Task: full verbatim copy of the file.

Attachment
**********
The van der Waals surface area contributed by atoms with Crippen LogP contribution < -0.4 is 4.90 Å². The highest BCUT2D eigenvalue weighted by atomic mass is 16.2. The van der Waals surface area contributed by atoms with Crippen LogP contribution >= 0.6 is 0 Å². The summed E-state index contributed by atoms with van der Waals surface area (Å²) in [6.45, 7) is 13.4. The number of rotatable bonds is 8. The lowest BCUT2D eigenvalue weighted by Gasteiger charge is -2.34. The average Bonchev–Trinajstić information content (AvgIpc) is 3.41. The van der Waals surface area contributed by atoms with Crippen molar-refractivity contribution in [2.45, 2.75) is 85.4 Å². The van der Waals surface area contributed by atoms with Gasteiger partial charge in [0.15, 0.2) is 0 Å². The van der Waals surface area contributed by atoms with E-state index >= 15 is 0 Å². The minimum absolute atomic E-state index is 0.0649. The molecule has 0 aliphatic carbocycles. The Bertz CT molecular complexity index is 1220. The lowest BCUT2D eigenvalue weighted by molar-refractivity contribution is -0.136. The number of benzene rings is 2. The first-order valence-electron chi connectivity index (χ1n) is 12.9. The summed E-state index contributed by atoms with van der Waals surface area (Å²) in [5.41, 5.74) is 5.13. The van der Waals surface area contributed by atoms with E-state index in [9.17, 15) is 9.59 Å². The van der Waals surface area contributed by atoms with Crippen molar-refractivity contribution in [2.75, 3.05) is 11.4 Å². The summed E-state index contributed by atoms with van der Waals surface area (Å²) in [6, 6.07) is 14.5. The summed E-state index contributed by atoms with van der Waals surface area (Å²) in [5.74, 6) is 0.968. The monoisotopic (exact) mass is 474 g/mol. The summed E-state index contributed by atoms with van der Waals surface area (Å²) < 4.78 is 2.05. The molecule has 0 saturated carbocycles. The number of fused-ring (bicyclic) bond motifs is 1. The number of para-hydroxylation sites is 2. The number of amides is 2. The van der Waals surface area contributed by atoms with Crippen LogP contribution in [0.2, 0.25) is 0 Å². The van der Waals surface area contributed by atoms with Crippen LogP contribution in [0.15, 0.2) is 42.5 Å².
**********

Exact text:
The van der Waals surface area contributed by atoms with Crippen LogP contribution < -0.4 is 4.90 Å². The highest BCUT2D eigenvalue weighted by atomic mass is 16.2. The van der Waals surface area contributed by atoms with Crippen LogP contribution >= 0.6 is 0 Å². The summed E-state index contributed by atoms with van der Waals surface area (Å²) in [6.45, 7) is 13.4. The number of rotatable bonds is 8. The lowest BCUT2D eigenvalue weighted by Gasteiger charge is -2.34. The average Bonchev–Trinajstić information content (AvgIpc) is 3.41. The van der Waals surface area contributed by atoms with Crippen molar-refractivity contribution in [2.45, 2.75) is 85.4 Å². The van der Waals surface area contributed by atoms with Gasteiger partial charge in [0.15, 0.2) is 0 Å². The van der Waals surface area contributed by atoms with E-state index >= 15 is 0 Å². The minimum absolute atomic E-state index is 0.0649. The molecule has 0 aliphatic carbocycles. The Bertz CT molecular complexity index is 1220. The lowest BCUT2D eigenvalue weighted by molar-refractivity contribution is -0.136. The number of benzene rings is 2. The first-order valence-electron chi connectivity index (χ1n) is 12.9. The summed E-state index contributed by atoms with van der Waals surface area (Å²) in [5.41, 5.74) is 5.13. The van der Waals surface area contributed by atoms with E-state index in [9.17, 15) is 9.59 Å². The van der Waals surface area contributed by atoms with Crippen molar-refractivity contribution in [2.75, 3.05) is 11.4 Å². The summed E-state index contributed by atoms with van der Waals surface area (Å²) in [6, 6.07) is 14.5. The summed E-state index contributed by atoms with van der Waals surface area (Å²) in [5.74, 6) is 0.968. The monoisotopic (exact) mass is 474 g/mol. The summed E-state index contributed by atoms with van der Waals surface area (Å²) < 4.78 is 2.05. The molecule has 0 saturated carbocycles. The number of fused-ring (bicyclic) bond motifs is 1. The number of para-hydroxylation sites is 2. The number of amides is 2. The van der Waals surface area contributed by atoms with Crippen LogP contribution in [0.2, 0.25) is 0 Å². The van der Waals surface area contributed by atoms with Crippen LogP contribution in [0.15, 0.2) is 42.5 Å².